Vignarajah, calling Baltimore housing a “vital failure” of the city, pledged to bring back a version of the famous “dollar house” program that would enable the city to act as a guarantor to provide loans to help with home renovation costs. He also said he would end the “unconstitutional” tax sale foreclosure process that has caused residents to lose their properties due to missed tax payments on “day one.”

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The perennial candidate, along with Dixon, said he would champion legislation that would cap yearly rent increases in the city at 3%, a controversial policy that surrounding counties have had difficulty implementing.

Bob Wallace, a businessman who is largely self-funding his campaign for mayor, said he would be open to the idea of minimizing the risk of rent fluctuations but did not specify if he supported a 3% cap.

Heated council president exchange

Mosby, during the council president’s forum, said he would support a 3% rent cap, while Cohen and Sneed said they would need to see market data and consult experts before weighing in.

“I’m 110% behind that,” Mosby said.

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The forum for the council president candidates at times turned heated. Mosby took a swipe at Cohen, who said he learned intimately the problems with Baltimore City Public Schools’ conditions after teaching seventh grade in West Baltimore.

“I didn’t have to teach in the school for one year,” Mosby said. “I lived it.”

Cohen, highlighting his proposed Strengthening Renters’ Safety Act that would put more pressure on negligent landlords to make repairs to their buildings, also boasted of his endorsements from labor unions including AFSCME Maryland, which Sneed acknowledged she was sorry she did not get.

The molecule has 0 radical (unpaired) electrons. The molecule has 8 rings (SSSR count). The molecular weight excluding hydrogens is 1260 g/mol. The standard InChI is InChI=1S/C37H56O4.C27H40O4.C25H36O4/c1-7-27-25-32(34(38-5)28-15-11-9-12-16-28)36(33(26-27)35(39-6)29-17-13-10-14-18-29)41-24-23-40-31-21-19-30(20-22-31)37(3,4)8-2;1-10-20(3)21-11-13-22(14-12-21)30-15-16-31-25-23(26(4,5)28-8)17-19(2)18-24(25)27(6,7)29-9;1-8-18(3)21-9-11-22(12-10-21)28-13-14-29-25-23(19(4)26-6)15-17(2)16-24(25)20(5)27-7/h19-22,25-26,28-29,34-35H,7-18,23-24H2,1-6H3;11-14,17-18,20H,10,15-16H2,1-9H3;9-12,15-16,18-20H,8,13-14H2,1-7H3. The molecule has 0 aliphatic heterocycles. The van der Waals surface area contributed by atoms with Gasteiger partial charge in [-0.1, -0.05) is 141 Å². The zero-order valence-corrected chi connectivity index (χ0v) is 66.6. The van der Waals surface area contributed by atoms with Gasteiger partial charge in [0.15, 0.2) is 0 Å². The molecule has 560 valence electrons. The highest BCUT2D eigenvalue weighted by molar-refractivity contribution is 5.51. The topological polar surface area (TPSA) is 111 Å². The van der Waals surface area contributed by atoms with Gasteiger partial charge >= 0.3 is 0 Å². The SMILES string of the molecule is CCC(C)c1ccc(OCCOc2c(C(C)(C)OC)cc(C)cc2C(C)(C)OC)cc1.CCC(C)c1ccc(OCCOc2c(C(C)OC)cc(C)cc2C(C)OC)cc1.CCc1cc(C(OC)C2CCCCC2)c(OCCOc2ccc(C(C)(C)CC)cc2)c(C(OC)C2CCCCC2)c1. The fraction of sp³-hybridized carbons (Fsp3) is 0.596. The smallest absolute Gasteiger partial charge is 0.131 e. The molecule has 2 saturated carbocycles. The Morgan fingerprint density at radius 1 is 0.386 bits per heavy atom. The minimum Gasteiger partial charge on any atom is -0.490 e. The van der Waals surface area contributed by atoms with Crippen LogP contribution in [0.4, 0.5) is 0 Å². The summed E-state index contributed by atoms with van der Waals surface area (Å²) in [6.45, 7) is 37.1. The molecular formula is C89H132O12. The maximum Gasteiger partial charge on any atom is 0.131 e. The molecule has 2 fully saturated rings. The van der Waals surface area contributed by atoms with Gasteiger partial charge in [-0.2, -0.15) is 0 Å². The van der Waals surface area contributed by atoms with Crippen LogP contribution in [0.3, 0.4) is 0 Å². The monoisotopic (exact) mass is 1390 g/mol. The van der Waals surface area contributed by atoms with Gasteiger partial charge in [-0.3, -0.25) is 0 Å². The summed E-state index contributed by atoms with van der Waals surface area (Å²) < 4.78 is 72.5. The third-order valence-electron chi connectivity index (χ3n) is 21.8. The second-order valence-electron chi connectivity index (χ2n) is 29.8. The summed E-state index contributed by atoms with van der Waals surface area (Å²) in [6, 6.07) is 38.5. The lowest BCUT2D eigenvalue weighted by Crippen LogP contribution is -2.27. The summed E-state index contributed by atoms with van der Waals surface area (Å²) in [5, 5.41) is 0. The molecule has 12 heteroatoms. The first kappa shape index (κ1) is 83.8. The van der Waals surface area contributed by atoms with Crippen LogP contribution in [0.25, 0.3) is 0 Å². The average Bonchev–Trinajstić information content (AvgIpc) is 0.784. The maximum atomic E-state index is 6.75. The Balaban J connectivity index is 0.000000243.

Sneed shared more personal details about her upbringing. In her first remarks of the afternoon, Sneed said, after graduating college, she did not have a place to go.

“All I had was my car,” Sneed said. “And so that’s why I said, please, when you think about housing, it’s so important that we ... have opportunities for people who don’t have housing.”

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Trading barbs

Meanwhile, during the forum for mayoral candidates, moderator Claudia Wilson Randall of the Maryland Community Development Network urged candidates to stick to policy after they spent the first few minutes of the forum trading barbs.

Wallace blasted Dixon and Scott for having more than four decades combined in public office but not solving the city’s housing challenges, particularly with vacant properties.

Vignarajah took a shot at Dixon for helping to ink the deal with New York developer La Cité, which holds the development rights in the badly battered Poppleton neighborhood, while she was in office nearly two decades ago. And Dixon joked that Wallace, who used to live outside the city, should not have gotten rebuttal opportunities during the forum.

Early voting in the Democratic primary begins May 2. Primary Day is May 14.

Hallie Miller covers housing for The Baltimore Banner. She's previously covered city and regional services, business and health at both The Banner and The Baltimore Sun.